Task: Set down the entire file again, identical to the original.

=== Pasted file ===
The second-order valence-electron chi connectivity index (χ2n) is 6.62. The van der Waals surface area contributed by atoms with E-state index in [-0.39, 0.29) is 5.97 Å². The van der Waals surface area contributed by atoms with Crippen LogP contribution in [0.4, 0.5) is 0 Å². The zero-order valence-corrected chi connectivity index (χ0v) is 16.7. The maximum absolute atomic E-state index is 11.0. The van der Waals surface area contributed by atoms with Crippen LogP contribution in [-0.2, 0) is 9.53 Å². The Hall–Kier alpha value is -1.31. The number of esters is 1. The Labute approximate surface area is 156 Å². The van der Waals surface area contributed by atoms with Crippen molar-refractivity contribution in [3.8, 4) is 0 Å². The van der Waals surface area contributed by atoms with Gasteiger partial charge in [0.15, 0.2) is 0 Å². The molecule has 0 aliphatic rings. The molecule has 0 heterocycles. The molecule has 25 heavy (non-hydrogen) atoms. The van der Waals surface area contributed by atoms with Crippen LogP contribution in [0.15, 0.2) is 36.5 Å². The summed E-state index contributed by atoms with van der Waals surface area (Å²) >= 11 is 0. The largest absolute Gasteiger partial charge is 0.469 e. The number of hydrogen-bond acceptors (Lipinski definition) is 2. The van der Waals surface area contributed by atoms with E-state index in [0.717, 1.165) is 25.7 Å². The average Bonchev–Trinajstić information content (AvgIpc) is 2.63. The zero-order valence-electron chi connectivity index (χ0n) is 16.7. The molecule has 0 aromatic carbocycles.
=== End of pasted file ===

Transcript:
The second-order valence-electron chi connectivity index (χ2n) is 6.62. The van der Waals surface area contributed by atoms with E-state index in [-0.39, 0.29) is 5.97 Å². The van der Waals surface area contributed by atoms with Crippen LogP contribution in [0.4, 0.5) is 0 Å². The zero-order valence-corrected chi connectivity index (χ0v) is 16.7. The maximum absolute atomic E-state index is 11.0. The van der Waals surface area contributed by atoms with Crippen LogP contribution in [-0.2, 0) is 9.53 Å². The Hall–Kier alpha value is -1.31. The number of esters is 1. The Labute approximate surface area is 156 Å². The van der Waals surface area contributed by atoms with Crippen molar-refractivity contribution in [3.8, 4) is 0 Å². The van der Waals surface area contributed by atoms with Gasteiger partial charge in [0.15, 0.2) is 0 Å². The molecule has 0 aliphatic rings. The molecule has 0 heterocycles. The molecule has 25 heavy (non-hydrogen) atoms. The van der Waals surface area contributed by atoms with Crippen LogP contribution in [0.15, 0.2) is 36.5 Å². The summed E-state index contributed by atoms with van der Waals surface area (Å²) >= 11 is 0. The largest absolute Gasteiger partial charge is 0.469 e. The number of hydrogen-bond acceptors (Lipinski definition) is 2. The van der Waals surface area contributed by atoms with E-state index in [0.717, 1.165) is 25.7 Å². The average Bonchev–Trinajstić information content (AvgIpc) is 2.63. The zero-order valence-electron chi connectivity index (χ0n) is 16.7. The molecule has 0 aromatic carbocycles.